Last week in Geneva, the World Health Organization convened a timely and essential discussion on improving global access to medicines during the seventy-second World Health Assembly (WHA). In a number of side events organized during the week-long WHA, representatives from countries, civil society groups, and the private sector brought to the table thoughtful and important insights on how to ensure patients around the world have access to treatments and cures they need.
As a follow up to this year’s WHA and the vital conversation around medicines access that took place, IP Progress is highlighting some of the most promising statements that were made highlighting the importance of innovation.
Several representatives at the WHA cited the critical role of innovation and the need to supports breakthrough research and development into new treatments.
- India remarked that, “[I]nnovation and public health and funding mechanisms should be promoted particularly with regard to stimulating research and development [R&D] related to type 2 and type 3 diseases and the specific needs of developing countries.”
- Japan also recognized the role of innovation and R&D, saying “it is necessary to provide incentives such as investment and intellectual property [IP] protection for companies and research institutions to promote R&D. Member states and stakeholders need to come up with a method to enhance R&D while respecting the costs invested in R&D."
- The private sector echoed these sentiments. A representative from the International Federation of Pharmaceutical Manufacturers (IFPMA)stated that “long-term solutions to access must promote sustained investment in health systems strengthening together with an innovation ecosystem that incentivizes research in new products - the generics of tomorrow. Strong IP protection is a key component of such an ecosystem...”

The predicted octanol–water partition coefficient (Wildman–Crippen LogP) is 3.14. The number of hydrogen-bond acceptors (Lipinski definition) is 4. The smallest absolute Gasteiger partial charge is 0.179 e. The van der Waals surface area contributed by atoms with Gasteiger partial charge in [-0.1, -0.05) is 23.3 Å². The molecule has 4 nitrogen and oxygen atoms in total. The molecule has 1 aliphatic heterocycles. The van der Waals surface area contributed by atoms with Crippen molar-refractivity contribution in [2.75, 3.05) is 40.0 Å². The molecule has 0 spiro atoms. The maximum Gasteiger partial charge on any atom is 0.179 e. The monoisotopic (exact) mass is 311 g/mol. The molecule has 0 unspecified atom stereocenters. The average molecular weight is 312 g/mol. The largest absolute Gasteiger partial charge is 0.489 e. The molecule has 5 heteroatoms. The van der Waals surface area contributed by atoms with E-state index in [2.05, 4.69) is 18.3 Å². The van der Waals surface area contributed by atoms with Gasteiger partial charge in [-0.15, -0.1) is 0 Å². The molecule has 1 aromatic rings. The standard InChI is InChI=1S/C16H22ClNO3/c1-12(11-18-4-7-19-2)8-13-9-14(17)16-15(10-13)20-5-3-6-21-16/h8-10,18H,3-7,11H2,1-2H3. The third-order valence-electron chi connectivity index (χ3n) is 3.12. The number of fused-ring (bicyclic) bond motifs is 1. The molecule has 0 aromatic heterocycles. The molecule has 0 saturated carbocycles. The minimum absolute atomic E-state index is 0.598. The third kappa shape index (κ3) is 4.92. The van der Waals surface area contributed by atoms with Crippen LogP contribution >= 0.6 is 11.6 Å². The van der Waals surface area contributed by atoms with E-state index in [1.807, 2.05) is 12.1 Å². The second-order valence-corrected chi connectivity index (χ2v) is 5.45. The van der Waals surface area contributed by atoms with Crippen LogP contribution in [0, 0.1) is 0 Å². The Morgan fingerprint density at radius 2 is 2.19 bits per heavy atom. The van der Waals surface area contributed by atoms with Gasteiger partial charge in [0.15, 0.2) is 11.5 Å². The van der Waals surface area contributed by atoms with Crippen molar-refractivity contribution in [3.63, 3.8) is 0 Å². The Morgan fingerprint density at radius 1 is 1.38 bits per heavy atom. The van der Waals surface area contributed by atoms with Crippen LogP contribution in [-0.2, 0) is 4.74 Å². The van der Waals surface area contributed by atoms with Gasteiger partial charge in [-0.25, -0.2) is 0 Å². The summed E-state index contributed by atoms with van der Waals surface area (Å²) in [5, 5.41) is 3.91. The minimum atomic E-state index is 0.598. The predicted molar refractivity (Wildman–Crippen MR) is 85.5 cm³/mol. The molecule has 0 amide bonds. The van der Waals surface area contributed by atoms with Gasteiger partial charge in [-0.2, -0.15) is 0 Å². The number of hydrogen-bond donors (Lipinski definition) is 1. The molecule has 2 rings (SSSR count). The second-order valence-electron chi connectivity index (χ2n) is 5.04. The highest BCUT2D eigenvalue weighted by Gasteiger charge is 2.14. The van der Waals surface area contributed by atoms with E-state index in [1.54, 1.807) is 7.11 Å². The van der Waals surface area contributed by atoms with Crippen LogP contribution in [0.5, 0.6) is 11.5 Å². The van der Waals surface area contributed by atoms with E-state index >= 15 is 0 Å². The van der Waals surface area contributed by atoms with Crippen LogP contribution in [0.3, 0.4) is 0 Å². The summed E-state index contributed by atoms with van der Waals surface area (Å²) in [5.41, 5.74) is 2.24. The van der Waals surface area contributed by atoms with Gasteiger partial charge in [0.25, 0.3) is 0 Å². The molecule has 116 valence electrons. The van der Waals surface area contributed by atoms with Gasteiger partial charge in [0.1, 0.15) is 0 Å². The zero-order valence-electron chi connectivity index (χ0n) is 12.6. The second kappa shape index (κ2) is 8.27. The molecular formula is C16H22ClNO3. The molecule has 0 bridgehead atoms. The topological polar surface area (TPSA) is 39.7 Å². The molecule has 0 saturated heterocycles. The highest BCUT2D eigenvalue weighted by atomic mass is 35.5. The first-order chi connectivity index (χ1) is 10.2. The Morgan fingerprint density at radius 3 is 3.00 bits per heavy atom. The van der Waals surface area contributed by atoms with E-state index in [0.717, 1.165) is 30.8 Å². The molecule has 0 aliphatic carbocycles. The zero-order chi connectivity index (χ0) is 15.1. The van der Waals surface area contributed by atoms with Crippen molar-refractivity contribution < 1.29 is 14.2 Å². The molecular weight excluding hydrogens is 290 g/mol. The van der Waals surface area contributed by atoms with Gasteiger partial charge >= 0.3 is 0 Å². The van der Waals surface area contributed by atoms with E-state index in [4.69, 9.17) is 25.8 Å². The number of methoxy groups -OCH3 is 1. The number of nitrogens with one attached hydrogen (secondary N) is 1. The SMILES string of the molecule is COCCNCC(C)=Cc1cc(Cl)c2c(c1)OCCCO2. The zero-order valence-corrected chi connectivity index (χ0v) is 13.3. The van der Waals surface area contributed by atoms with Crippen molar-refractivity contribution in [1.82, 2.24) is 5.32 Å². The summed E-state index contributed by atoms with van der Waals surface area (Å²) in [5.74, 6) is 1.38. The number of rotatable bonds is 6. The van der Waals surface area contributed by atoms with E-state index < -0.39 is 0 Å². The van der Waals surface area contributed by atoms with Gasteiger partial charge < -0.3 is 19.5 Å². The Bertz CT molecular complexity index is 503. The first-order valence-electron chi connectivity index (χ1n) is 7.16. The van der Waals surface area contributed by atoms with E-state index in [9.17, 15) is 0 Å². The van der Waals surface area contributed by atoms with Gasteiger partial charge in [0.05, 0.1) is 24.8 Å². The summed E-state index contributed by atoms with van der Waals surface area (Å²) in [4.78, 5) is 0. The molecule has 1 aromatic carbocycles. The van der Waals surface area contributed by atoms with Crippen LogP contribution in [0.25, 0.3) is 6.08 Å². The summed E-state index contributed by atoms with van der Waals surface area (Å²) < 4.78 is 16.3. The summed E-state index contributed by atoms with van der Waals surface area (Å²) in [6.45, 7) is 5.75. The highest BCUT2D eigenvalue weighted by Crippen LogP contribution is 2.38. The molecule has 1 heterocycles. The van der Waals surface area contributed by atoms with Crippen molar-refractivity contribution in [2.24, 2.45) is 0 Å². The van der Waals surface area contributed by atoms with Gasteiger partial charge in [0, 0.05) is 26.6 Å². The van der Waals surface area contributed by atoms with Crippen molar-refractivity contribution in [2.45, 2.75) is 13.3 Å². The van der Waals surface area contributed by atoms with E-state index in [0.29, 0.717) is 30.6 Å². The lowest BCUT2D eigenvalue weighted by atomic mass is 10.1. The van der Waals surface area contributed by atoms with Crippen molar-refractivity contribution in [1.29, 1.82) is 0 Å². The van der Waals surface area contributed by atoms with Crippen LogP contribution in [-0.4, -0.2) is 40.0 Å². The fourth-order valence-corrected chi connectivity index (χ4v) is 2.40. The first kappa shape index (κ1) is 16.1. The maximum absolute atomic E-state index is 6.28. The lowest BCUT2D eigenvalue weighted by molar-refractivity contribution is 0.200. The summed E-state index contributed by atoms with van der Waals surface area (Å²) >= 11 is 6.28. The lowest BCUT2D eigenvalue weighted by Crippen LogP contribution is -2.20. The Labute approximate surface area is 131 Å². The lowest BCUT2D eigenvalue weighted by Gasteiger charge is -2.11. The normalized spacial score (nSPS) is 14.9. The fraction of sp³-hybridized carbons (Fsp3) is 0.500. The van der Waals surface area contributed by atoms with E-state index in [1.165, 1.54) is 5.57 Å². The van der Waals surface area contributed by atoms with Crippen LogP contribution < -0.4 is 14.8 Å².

Beyond the dialogue on intellectual property, several countries recognized the critical need to address the real barriers standing between patients and the medicines they need.
- Bangladesh recognized the “importance of good supply chain practices for medicine products,” acknowledging that weaknesses in the supply chain can “contribute to local and global medicine shortages.”
- Similarly, Tanzania noted that the country was “redesigning an efficient supply chain to ensure continued availability of quality health commodities.”
- Zambia also highlighted the importance of addressing barriers to access, recognizing that “investing in improving the supply logistics systems through infrastructure development, increasing essential medicines and vaccines budget allocation, and recruitment of pharmacists with experience in supply chain management and training are key to improving access to medicines and vaccines.”
As international leaders come away from this year’s WHA and continue to discuss and map out approaches to improving access to medicines, these insightful statements from global delegations and health experts should serve as important reminders. As valuable, on-the-ground insights, these statements focus on what is most important and beneficial to improving access to medicines for real patients all around the world.
Other WHA delegates called for leveraging public-private partnerships as an important tool for improving medicine access for patients globally.
- Eswatini, for example, called on the WHO to “work in collaboration to strengthen public-private partnerships in…ensuring improved access to medicines continues and SDGs are achieved.”
- Chile underscored the importance of “consolidating strategies so that we can work together in the private and public spheres so that we can focus on research and development which will have an impact on the public at large.”
As global health leaders return from this year’s WHA, these insightful statements serve as important reminders of the challenges ahead. To improve the health of patients around the world, we need to incentivize innovation, tackle access barriers and leverage the power of partnerships.